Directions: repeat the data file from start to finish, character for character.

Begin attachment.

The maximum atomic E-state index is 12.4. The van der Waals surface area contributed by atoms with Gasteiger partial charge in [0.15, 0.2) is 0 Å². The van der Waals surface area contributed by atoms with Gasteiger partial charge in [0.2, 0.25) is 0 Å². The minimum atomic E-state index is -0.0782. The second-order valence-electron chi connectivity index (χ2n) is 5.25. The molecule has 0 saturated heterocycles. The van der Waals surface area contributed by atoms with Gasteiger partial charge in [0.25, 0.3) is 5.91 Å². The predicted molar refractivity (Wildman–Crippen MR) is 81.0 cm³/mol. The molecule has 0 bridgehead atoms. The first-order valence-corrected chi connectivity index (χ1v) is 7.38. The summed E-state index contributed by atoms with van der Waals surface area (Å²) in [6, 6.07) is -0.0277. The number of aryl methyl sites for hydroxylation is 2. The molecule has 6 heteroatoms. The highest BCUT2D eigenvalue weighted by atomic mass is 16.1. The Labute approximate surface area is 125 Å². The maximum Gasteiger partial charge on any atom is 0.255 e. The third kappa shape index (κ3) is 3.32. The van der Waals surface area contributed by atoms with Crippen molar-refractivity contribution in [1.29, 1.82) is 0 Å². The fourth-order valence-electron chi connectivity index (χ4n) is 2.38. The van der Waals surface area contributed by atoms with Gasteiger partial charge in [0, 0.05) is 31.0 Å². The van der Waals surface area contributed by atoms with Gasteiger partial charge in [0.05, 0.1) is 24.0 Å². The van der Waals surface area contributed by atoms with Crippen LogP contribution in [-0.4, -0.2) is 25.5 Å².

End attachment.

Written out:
The maximum atomic E-state index is 12.4. The van der Waals surface area contributed by atoms with Gasteiger partial charge in [0.15, 0.2) is 0 Å². The van der Waals surface area contributed by atoms with Gasteiger partial charge in [0.2, 0.25) is 0 Å². The minimum atomic E-state index is -0.0782. The second-order valence-electron chi connectivity index (χ2n) is 5.25. The molecule has 0 saturated heterocycles. The van der Waals surface area contributed by atoms with Gasteiger partial charge in [0.25, 0.3) is 5.91 Å². The predicted molar refractivity (Wildman–Crippen MR) is 81.0 cm³/mol. The molecule has 0 bridgehead atoms. The first-order valence-corrected chi connectivity index (χ1v) is 7.38. The summed E-state index contributed by atoms with van der Waals surface area (Å²) in [6, 6.07) is -0.0277. The number of aryl methyl sites for hydroxylation is 2. The molecule has 6 heteroatoms. The highest BCUT2D eigenvalue weighted by atomic mass is 16.1. The Labute approximate surface area is 125 Å². The maximum Gasteiger partial charge on any atom is 0.255 e. The third kappa shape index (κ3) is 3.32. The van der Waals surface area contributed by atoms with Crippen molar-refractivity contribution in [1.29, 1.82) is 0 Å². The fourth-order valence-electron chi connectivity index (χ4n) is 2.38. The van der Waals surface area contributed by atoms with Gasteiger partial charge in [0, 0.05) is 31.0 Å². The van der Waals surface area contributed by atoms with Gasteiger partial charge in [0.05, 0.1) is 24.0 Å². The van der Waals surface area contributed by atoms with Crippen LogP contribution in [-0.4, -0.2) is 25.5 Å².